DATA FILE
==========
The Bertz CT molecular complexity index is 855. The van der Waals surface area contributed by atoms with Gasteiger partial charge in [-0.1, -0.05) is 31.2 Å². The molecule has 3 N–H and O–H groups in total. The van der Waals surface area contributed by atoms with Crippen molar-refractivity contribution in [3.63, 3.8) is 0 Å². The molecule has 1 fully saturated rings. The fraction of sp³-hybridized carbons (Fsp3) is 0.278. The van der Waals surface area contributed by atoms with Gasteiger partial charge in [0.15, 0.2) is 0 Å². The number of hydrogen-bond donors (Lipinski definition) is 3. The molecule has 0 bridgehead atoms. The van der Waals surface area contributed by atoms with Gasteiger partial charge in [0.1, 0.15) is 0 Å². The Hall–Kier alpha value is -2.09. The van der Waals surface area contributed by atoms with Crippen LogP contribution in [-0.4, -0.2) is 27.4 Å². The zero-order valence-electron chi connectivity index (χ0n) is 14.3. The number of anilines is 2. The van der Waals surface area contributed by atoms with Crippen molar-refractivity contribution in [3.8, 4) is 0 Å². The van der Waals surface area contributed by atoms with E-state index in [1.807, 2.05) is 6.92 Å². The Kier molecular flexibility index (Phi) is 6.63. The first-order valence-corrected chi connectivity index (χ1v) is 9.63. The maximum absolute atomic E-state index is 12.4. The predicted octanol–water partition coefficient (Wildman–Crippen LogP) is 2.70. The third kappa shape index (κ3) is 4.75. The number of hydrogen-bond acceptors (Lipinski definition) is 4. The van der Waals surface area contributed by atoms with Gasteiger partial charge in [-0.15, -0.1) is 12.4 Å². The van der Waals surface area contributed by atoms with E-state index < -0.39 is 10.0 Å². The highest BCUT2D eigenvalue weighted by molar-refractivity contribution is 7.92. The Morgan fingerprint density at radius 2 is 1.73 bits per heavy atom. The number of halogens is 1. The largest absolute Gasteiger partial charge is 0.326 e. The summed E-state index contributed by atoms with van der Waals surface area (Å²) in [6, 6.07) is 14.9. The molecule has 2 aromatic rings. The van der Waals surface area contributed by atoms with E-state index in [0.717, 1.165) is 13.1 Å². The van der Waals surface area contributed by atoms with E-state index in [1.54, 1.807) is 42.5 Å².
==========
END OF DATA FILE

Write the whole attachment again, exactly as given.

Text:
The Bertz CT molecular complexity index is 855. The van der Waals surface area contributed by atoms with Gasteiger partial charge in [-0.1, -0.05) is 31.2 Å². The molecule has 3 N–H and O–H groups in total. The van der Waals surface area contributed by atoms with Crippen molar-refractivity contribution in [3.63, 3.8) is 0 Å². The molecule has 1 fully saturated rings. The fraction of sp³-hybridized carbons (Fsp3) is 0.278. The van der Waals surface area contributed by atoms with Gasteiger partial charge in [0.15, 0.2) is 0 Å². The number of hydrogen-bond donors (Lipinski definition) is 3. The molecule has 0 bridgehead atoms. The van der Waals surface area contributed by atoms with Gasteiger partial charge in [0.1, 0.15) is 0 Å². The Hall–Kier alpha value is -2.09. The van der Waals surface area contributed by atoms with Crippen LogP contribution in [-0.4, -0.2) is 27.4 Å². The zero-order valence-electron chi connectivity index (χ0n) is 14.3. The number of anilines is 2. The van der Waals surface area contributed by atoms with Crippen molar-refractivity contribution in [3.8, 4) is 0 Å². The van der Waals surface area contributed by atoms with E-state index in [1.807, 2.05) is 6.92 Å². The Kier molecular flexibility index (Phi) is 6.63. The first-order valence-corrected chi connectivity index (χ1v) is 9.63. The maximum absolute atomic E-state index is 12.4. The predicted octanol–water partition coefficient (Wildman–Crippen LogP) is 2.70. The third kappa shape index (κ3) is 4.75. The number of hydrogen-bond acceptors (Lipinski definition) is 4. The van der Waals surface area contributed by atoms with Gasteiger partial charge in [-0.15, -0.1) is 12.4 Å². The van der Waals surface area contributed by atoms with E-state index < -0.39 is 10.0 Å². The highest BCUT2D eigenvalue weighted by molar-refractivity contribution is 7.92. The Morgan fingerprint density at radius 2 is 1.73 bits per heavy atom. The number of halogens is 1. The largest absolute Gasteiger partial charge is 0.326 e. The summed E-state index contributed by atoms with van der Waals surface area (Å²) in [6, 6.07) is 14.9. The molecule has 2 aromatic rings. The van der Waals surface area contributed by atoms with E-state index in [0.717, 1.165) is 13.1 Å². The van der Waals surface area contributed by atoms with E-state index in [1.54, 1.807) is 42.5 Å².